Bread and butter is good!

When I was 10 years old, my friends and I rode our bikes down a steep hill that was still steaming from a fresh layer of tar. Warm tar flew up from the tires, soaking my pants, then my shirt. When I hit the brakes on my bike, I fell and came up nasty and hurt.

Paul Homoly, DDS

"Knock, knock."

"Who`s there?"

"Orange."

"Orange who?"

"Orange you glad you`re a `bread and butter` dentist?"

When I was 10 years old, my friends and I rode our bikes down a steep hill that was still steaming from a fresh layer of tar. Warm tar flew up from the tires, soaking my pants, then my shirt. When I hit the brakes on my bike, I fell and came up nasty and hurt.

So, I limped home. When my mother saw torn, tarry pants - with my bleeding knees imbedded with tar, gravel and blood - she asked, "Why did you do this?"

"Well, all my friends did it," I whimpered.

"If all your friends jumped off a bridge," my mother snapped, "would you do that, too?"

I`d like to say I learned a lesson that day, but it took me three decades to realize that just because a lot of people are doing something, it may not be the smart thing for me.

It`s not tough to notice how many people - dentists and consultants - are talking about new and better ways of practicing: boutique cosmetic practices, front desklessness, high-tech offices, insurance independence, metal-free practices, Ritz Carlton practice-management models, etc. In fact, the inference in some of the talks I`ve heard and in articles I`ve read is that if you`re not on the bandwagon of high-tech, cosmetic dentistry, and big fees, then you`re doing something wrong and you`ll be left behind.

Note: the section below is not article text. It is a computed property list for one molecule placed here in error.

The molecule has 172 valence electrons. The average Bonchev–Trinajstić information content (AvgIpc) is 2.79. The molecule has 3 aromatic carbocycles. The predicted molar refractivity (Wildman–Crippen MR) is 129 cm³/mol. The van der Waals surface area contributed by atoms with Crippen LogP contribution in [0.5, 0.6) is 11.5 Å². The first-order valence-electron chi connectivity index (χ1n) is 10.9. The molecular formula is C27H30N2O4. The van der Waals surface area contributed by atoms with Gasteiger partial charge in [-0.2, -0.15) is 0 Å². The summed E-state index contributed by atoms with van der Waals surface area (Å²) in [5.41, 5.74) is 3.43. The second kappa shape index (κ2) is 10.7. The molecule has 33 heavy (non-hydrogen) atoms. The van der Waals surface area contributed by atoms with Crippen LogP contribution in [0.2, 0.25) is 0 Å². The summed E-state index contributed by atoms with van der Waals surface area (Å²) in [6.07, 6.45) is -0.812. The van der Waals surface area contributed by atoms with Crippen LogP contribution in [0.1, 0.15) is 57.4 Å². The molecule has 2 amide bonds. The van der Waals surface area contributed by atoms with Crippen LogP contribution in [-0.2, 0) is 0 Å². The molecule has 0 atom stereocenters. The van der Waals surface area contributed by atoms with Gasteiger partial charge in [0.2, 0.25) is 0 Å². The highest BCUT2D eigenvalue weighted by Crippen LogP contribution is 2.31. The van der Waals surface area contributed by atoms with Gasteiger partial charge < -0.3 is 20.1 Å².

A more subtle theme surfacing from a quiet, yet enormous, number of dentists is that it`s OK to have a general "bread and butter" practice. They talk to me at seminars and send me e-mails saying how they appreciate my honesty when I say profound success, fulfillment, and happiness can be found in the general "bread and butter" practice.

"I have a life outside of dentistry," said Howard, a dentist from Kansas City. "Sure, I don`t do a lot of big rehabilitative cases, but I do well financially, and I have time in my life to do the things I love. I enjoy dentistry, but there are things that I enjoy as much or more. So much of what I hear at meetings is not for me. It`s like I`m being told how to cure a disease I don`t have."

We`ve all seen trends in dentistry consume the interest of journal authors and podium speakers - occlusion, nonsurgical periodontics, implants, cosmetics, TMJ. I watch general practitioners latch onto a trend; spend an enormous amount of time, money, and energy promoting it; and build their entire practices around it - the all-cosmetic, implant, or TMJ practices. For some, it works. For most, it doesn`t.

You could argue that the reason most don`t have a "boutique trend" practice is that they don`t make the commitment or pursue excellence hard enough. Another explanation is that they discover they are happier and more successful blending trends into their "bread and butter" practice, while making commitments to friends and family and pursuing excellence in their overall lifestyle.

In dentistry, as in life, playing "follow the leader" only makes sense if the leader is going in the direction that`s best for you. And "bread and butter" just might be the best for you.

Dr. Homoly coaches dental teams to implement reconstructive dentistry through his continuing-education workshops, private consulting, and seminars. This column is an excerpt from his new book, Isn`t It Wonderful When Patients Say Yes? - Case Acceptance for Complete Dentistry. Dr. Homoly can be reached at (704) 342-4900 or via e-mail at phomoly@mindspring.com. Visit his Web site at www.paulhomoly.com.

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